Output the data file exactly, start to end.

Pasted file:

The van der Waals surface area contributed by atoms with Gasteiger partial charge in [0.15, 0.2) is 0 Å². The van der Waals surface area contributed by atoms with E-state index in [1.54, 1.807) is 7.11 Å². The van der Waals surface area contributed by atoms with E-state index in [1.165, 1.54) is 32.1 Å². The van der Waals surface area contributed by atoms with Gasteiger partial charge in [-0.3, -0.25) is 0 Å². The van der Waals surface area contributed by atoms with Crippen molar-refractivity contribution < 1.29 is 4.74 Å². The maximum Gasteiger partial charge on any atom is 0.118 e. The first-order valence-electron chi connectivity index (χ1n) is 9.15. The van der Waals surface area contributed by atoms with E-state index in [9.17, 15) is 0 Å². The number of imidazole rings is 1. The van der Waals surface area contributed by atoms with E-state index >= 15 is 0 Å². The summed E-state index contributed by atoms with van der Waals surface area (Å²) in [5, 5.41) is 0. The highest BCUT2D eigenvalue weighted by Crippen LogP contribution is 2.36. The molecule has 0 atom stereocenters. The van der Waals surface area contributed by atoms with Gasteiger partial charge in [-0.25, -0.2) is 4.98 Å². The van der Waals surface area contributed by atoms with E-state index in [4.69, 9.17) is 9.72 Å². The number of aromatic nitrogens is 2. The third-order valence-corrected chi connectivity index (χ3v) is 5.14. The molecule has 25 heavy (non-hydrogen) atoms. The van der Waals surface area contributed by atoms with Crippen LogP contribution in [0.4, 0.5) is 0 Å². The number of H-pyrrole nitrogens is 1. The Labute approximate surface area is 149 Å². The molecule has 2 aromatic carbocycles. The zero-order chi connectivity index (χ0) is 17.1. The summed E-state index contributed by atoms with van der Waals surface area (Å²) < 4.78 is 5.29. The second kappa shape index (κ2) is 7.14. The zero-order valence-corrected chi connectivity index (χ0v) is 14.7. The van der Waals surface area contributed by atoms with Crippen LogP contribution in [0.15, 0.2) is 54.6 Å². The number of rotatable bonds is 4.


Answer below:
The van der Waals surface area contributed by atoms with Gasteiger partial charge in [0.15, 0.2) is 0 Å². The van der Waals surface area contributed by atoms with E-state index in [1.54, 1.807) is 7.11 Å². The van der Waals surface area contributed by atoms with E-state index in [1.165, 1.54) is 32.1 Å². The van der Waals surface area contributed by atoms with Gasteiger partial charge in [-0.3, -0.25) is 0 Å². The van der Waals surface area contributed by atoms with Crippen molar-refractivity contribution < 1.29 is 4.74 Å². The maximum Gasteiger partial charge on any atom is 0.118 e. The first-order valence-electron chi connectivity index (χ1n) is 9.15. The van der Waals surface area contributed by atoms with E-state index in [9.17, 15) is 0 Å². The number of imidazole rings is 1. The van der Waals surface area contributed by atoms with E-state index >= 15 is 0 Å². The summed E-state index contributed by atoms with van der Waals surface area (Å²) in [5, 5.41) is 0. The highest BCUT2D eigenvalue weighted by Crippen LogP contribution is 2.36. The molecule has 0 atom stereocenters. The van der Waals surface area contributed by atoms with Gasteiger partial charge in [-0.25, -0.2) is 4.98 Å². The van der Waals surface area contributed by atoms with E-state index in [4.69, 9.17) is 9.72 Å². The number of aromatic nitrogens is 2. The third-order valence-corrected chi connectivity index (χ3v) is 5.14. The molecule has 25 heavy (non-hydrogen) atoms. The van der Waals surface area contributed by atoms with Crippen LogP contribution in [0.4, 0.5) is 0 Å². The number of H-pyrrole nitrogens is 1. The Labute approximate surface area is 149 Å². The molecule has 2 aromatic carbocycles. The zero-order chi connectivity index (χ0) is 17.1. The summed E-state index contributed by atoms with van der Waals surface area (Å²) < 4.78 is 5.29. The second kappa shape index (κ2) is 7.14. The zero-order valence-corrected chi connectivity index (χ0v) is 14.7. The van der Waals surface area contributed by atoms with Crippen LogP contribution in [0.15, 0.2) is 54.6 Å². The number of rotatable bonds is 4.